This was problematic for two reasons. The interior Labrador boundary had been established in 1927 by the Judicial Committee of the Privy Council. The decision had been unpopular and much resented in Québec, and the boundary remained a sensitive issue in the 1960s. Secondly, Québec would not allow Labrador hydro power to be transmitted across its territory to markets in Ontario or the United States. Though provincial governments were not allowed under the British North America Act to impede each others’ trade, during the 1960s the Québec government opposed the creation of a national power grid, arguing that electrical generation and transmission were within provincial jurisdiction.

Talks between BRINCO and Hydro-Québec had begun in the mid-1950s, but there was little movement until the early 1960s, when new federal legislation allowed the negotiation of long-term contracts for the export of surplus power. Then in 1962 the Québec government decided to nationalise all privately-owned electricity generating companies in the province. As a direct result, Shawinigan Engineering’s 20 percent stake in HFPCo became the property of Hydro-Québec.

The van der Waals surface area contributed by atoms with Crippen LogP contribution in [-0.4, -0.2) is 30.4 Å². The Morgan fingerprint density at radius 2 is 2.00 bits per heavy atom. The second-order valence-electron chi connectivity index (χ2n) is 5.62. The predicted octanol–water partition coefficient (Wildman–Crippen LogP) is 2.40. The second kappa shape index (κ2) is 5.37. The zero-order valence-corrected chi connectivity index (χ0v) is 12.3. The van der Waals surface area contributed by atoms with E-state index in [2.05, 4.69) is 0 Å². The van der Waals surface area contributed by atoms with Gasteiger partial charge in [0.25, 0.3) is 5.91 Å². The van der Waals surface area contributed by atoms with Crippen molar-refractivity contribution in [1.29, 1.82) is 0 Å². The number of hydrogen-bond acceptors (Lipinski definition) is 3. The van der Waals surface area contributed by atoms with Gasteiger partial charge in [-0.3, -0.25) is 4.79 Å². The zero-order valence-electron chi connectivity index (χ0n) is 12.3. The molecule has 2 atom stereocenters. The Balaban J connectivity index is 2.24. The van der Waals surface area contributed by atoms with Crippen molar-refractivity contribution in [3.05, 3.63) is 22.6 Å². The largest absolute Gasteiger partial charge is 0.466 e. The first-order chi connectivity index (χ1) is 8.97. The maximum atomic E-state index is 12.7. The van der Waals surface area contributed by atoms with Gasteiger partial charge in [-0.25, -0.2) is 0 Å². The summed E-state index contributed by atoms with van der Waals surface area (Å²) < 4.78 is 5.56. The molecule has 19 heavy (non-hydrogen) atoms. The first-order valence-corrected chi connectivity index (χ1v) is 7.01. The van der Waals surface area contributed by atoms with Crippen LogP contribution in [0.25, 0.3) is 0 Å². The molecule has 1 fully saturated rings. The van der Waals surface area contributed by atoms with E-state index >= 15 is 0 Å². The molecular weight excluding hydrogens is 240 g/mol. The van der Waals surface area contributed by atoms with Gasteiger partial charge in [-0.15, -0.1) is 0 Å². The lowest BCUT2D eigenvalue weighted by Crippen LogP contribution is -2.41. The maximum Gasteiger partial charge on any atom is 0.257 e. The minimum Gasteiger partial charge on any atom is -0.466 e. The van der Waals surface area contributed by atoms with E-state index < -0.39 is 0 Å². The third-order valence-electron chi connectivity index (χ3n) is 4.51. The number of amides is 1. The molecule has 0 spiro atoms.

Brinco/HFPCo raised its concern that this might create a conflict of interest in any negotiations between Hydro-Québec and HFPCo. Also, Smallwood was outraged that the Québec government would nationalize Shawingan’s interest in this project. Eventually, Brinco developed a compromise under which the provincial government would take an ownership position in HFPCo as well. Talks continued between Brinco/HFPCo and Hydro-Québec. They broke down in 1964 on the issue of price, at which point the Québec government suggested to Smallwood that he nationalize BRINCO.